Western officials said Russia was tightening its noose around the embattled town of Bakhmut in eastern Ukraine, as the North Atlantic Treaty Organization warned that the start of a new major Russian offensive was now underway.
Defense ministers from NATO member countries met on Tuesday to discuss providing further support to Ukraine, including ramping up production of munitions and other military aid in NATO countries as the Russian invasion enters its one-year day approaches.
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Britain’s Defense Ministry said in its intelligence update on Tuesday that Russia had made further progress north of Bakhmut in an effort to encircle the town after months of brutal fighting there, but it said a tactical push south was likely to have made little progress .
Russia has brought thousands of new troops into Ukraine in recent weeks, although Kiev claims it has repelled advances along multiple axes. But since Russia announced a mobilization in September, the labor differential has gradually turned in Russia’s favor, allowing Russia to make small gains and putting Ukraine in a vulnerable position in Bakhmut.
The UK said Russian forces had received orders to advance along most axes but had not built up enough combat capability to produce decisive results anywhere along the front line.
Western and Ukrainian officials have in recent weeks warned of a major Russian offensive aimed at breaching Ukrainian lines to the east and south, coinciding with the first anniversary of the war on February 24.
A Ukrainian main battle tank near Kupyansk in eastern Ukraine.
Photo: yasuyoshi chiba/Agence France-Presse/Getty Images
A woman carries a sack of firewood in the Kherson region of Ukraine.
Photo: NACHO DOCE/Portal
“I think the reality [is] that we’re already seeing the beginning,” NATO Secretary General Jens Stoltenberg told reporters Monday, saying Russia has brought huge amounts of manpower into the fight. “We see them sending more troops, more weapons, more skills to try and pressure the Ukrainians.”
Mr Stoltenberg said there was a need to provide Ukraine with more weapons that could help it bolster its defenses and stage its own offensives to retake lost territory. “The faster we can deliver weapons, ammunition, spare parts and fuel to the Ukrainian front, the more lives we save,” Mr. Stoltenberg said.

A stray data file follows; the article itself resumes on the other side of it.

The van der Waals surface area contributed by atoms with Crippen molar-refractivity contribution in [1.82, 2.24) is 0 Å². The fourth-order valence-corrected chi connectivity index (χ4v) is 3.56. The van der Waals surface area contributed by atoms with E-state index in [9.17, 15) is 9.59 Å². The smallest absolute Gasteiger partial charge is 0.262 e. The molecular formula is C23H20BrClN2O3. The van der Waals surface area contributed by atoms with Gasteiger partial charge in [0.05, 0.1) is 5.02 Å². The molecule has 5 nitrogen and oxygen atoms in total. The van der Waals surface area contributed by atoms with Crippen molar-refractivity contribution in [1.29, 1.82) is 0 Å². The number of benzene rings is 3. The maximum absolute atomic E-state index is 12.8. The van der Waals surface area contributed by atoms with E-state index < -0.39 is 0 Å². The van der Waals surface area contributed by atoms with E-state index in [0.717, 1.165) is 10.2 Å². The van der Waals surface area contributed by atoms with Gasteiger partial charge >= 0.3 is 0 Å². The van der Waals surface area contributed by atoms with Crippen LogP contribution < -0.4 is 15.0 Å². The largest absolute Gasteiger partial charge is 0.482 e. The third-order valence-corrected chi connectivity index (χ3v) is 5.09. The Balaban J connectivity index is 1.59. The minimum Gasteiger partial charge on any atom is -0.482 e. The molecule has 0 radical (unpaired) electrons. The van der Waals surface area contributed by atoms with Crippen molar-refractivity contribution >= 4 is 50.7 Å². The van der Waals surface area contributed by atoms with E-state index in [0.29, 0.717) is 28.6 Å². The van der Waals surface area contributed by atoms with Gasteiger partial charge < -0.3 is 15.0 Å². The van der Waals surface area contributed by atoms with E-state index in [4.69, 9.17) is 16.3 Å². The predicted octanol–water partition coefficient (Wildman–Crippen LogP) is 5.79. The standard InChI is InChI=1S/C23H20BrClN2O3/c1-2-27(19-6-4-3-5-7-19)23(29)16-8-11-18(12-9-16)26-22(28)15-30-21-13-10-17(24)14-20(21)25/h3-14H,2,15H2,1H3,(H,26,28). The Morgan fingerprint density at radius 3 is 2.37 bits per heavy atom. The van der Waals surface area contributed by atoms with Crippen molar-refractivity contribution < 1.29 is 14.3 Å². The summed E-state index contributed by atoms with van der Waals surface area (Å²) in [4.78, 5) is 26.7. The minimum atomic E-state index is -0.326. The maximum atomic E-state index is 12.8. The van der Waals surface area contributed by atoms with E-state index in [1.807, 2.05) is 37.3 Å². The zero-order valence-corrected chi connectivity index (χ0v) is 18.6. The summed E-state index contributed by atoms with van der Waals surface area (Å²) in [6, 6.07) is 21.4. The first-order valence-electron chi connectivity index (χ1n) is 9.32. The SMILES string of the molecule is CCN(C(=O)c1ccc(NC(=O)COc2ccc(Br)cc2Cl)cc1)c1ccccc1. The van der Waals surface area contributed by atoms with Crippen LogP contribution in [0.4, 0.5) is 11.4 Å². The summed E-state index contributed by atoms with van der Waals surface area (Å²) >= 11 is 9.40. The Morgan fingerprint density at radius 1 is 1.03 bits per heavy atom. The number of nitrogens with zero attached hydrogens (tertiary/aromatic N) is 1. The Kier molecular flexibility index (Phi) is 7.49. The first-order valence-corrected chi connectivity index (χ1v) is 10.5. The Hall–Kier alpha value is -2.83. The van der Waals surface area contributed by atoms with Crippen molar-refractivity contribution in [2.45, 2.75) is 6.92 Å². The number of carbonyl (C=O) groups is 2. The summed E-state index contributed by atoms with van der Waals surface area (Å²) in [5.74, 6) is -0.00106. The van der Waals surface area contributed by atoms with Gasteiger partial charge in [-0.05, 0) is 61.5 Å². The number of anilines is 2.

Ukraine’s military on Monday banned aid workers and journalists from entering Bakhmut without special permission in advance, as fighting in the region intensified and risks to civilians increased.
Earlier this month, Pete Reed, an American who served as a frontline volunteer medic, was killed while providing aid in Bakhmut. Family and friends of Mr Reed, a 33-year-old ex-Marine, said he was killed in the city when a Russian shell hit the vehicle he was traveling in.
Ukraine is trying to persuade the West to supply it with F-16s, modern fighter jets capable of flying at twice the speed of sound. Here’s how the planes compare to Russia’s Soviet-designed planes and the difference they could make in war. Figure: Adam Adada
Meanwhile, the Russian government on Tuesday dismissed claims that it plans to stage a coup in neighboring Moldova, part of which has been occupied by Moscow since the early 1990s.
The allegations made by Moldovan politicians on Monday are unfounded and part of a coordinated effort by Ukraine and the West to draw the small, impoverished nation into conflict with Russia, Russian Foreign Ministry spokeswoman Maria Zakharova told reporters on Tuesday.
“We firmly deny the insinuations of Russia’s alleged desire to undermine the situation in Moldova,” said Ms. Zakharova. “Unlike Western countries and Ukraine, we do not interfere in the internal affairs of Moldova and other countries of the world.”
Write to Matthew Luxmoore at [email protected] and Bojan Pancevski at [email protected]
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